Species of the day: Germander Speedwell
By James Duncan
Learning & Engagement Officer
The Germander Speedwell (Veronica chamaedrys) is perhaps one of the most charming, elegant and attractive British wildflowers, covering grassland and woodland edges in a dense carpet of deep blue. There are actually more than twenty species of Speedwell in Britain, some of which are naturalised, many of which are remarkably easy to confuse. Amongst them they occupy a huge range of habitats, where some are annuals, some are perennials, some are plentiful and some are really quite rare. Germander Speedwell is certainly one of the most abundant, a species native to both Europe and Asia, flowering most typically from April through to July. The dense clumps formed by the flowers may give the appearance of eyes peeking from amongst the foliage, giving it the alternative name of 'Bird's Eye Speedwell.' In fact, it was once believed that should the flowers be picked, the punishment would be to have one's eyes pecked out by birds.
Though the Germander Speedwell has an extensive variety of vernacular names, the word 'Speedwell' may itself have a variety of meanings. The most likely is derived from its use in folk medicine, where it was considered to have significant medicinal value in healing wounds, purifying the blood, clearing respiratory congestion and even curing gout. Its effectiveness was claimed to be so rapid that it led to a 'speedy' recovery. Many of these treatments involved the plant being made into a tea, something so well-established during the 1800's that it even caused declines in localised populations. Owing to the flower's propensity to quickly wilt upon picking, 'speed well' may alternatively have been seen as a parallel to 'farewell.' In Irish tradition, it was seen as a good-luck charm and its common sight on verges and byways may have sent travellers 'speeding on their way.' It was even pinned or sewn into clothing to provide protection from accidents.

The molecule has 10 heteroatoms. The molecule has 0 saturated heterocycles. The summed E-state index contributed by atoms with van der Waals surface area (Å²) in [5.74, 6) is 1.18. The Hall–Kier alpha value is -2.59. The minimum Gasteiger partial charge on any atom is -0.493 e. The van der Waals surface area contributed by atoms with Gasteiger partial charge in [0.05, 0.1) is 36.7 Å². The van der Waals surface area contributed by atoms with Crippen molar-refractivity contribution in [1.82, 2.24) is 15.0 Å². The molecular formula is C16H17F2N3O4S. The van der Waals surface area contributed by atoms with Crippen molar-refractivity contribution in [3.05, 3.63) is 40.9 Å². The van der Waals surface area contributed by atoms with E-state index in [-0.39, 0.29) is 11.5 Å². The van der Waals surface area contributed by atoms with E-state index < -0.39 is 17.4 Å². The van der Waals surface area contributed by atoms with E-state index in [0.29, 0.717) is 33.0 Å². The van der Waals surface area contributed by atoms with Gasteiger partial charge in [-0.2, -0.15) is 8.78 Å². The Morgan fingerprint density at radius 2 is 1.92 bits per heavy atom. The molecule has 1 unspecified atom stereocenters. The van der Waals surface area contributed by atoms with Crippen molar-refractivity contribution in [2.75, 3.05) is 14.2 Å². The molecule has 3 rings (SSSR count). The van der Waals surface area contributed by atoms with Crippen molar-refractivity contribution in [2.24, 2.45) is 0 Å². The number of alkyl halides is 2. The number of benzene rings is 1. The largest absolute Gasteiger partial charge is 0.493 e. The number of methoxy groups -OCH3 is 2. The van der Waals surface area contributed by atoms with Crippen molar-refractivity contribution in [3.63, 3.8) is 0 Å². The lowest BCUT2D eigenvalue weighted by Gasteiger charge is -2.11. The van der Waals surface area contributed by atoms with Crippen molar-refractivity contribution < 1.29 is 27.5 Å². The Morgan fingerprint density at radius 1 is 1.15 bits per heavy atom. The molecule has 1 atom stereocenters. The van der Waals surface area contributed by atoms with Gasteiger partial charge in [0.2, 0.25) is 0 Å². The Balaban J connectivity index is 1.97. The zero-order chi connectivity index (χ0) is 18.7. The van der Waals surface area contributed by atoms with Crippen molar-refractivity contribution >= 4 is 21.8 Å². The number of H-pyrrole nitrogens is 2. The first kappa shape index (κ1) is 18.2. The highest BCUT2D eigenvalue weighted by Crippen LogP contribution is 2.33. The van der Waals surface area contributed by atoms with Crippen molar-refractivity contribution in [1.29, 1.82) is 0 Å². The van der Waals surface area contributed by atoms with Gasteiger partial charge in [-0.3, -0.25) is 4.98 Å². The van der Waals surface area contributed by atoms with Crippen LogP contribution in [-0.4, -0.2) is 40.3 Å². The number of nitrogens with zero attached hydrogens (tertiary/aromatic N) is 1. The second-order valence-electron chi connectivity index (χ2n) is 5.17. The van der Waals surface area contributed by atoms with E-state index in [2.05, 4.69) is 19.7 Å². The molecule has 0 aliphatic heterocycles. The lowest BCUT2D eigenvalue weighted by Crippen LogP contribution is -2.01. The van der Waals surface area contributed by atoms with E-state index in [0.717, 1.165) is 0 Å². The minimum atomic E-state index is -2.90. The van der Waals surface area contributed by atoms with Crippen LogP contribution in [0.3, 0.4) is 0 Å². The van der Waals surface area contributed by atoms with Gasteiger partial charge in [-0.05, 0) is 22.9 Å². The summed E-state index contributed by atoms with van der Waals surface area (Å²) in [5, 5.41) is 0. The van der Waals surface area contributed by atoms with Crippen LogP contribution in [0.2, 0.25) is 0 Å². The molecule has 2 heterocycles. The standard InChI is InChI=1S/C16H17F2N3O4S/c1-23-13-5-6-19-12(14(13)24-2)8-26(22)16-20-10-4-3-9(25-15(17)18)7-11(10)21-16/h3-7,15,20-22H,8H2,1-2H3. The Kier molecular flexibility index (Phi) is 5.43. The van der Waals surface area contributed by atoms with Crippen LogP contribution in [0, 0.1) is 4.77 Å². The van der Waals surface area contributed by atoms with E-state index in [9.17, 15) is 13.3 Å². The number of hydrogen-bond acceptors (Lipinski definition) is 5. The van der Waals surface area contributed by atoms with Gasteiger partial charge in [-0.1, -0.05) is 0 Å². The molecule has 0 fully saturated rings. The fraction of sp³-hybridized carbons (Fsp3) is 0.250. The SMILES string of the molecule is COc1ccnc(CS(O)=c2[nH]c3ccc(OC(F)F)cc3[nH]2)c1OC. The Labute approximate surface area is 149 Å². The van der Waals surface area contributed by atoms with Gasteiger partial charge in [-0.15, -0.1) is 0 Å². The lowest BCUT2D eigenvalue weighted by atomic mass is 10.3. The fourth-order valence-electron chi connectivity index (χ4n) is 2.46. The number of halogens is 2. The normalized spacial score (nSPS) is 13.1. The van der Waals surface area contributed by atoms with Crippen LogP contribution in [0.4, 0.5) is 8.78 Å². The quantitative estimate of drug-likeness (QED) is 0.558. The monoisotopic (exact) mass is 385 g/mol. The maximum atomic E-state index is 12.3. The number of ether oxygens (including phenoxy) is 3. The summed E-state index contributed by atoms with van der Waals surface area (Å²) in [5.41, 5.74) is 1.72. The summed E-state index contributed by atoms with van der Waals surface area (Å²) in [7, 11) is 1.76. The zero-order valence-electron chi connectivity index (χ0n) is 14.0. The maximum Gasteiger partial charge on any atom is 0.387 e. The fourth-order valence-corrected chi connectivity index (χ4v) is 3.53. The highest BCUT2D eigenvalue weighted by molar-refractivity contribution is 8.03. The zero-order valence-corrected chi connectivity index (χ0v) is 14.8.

The naming of the genus Veronica is equally fascinating, the word perhaps arising from the Latin for 'true image.' This may be dedicated to Saint Veronica, who was said to have wiped Christ's forehead on his way to the crucifixion, finding a perfect image of his face pressed into the cloth she had used. It may alternatively stem from a couple of words in Ancient Greek, translating to 'I bring victory', once again suggestive of its curative properties. The name Germander seems to refer to either a corruption of Latin or a Greek word symbolising its 'ground-loving' nature. It's certainly not wrong, for Germander Speedwell is a sprawling plant, rarely reaching more than 30cm, which opens its flowers in bright sunlight to provide a great nectar source for a variety of insects including many solitary bees. It may even serve as one of the larval food plants for the the incredibly rare Heath Fritillary.
Germander Speedwell © James Duncan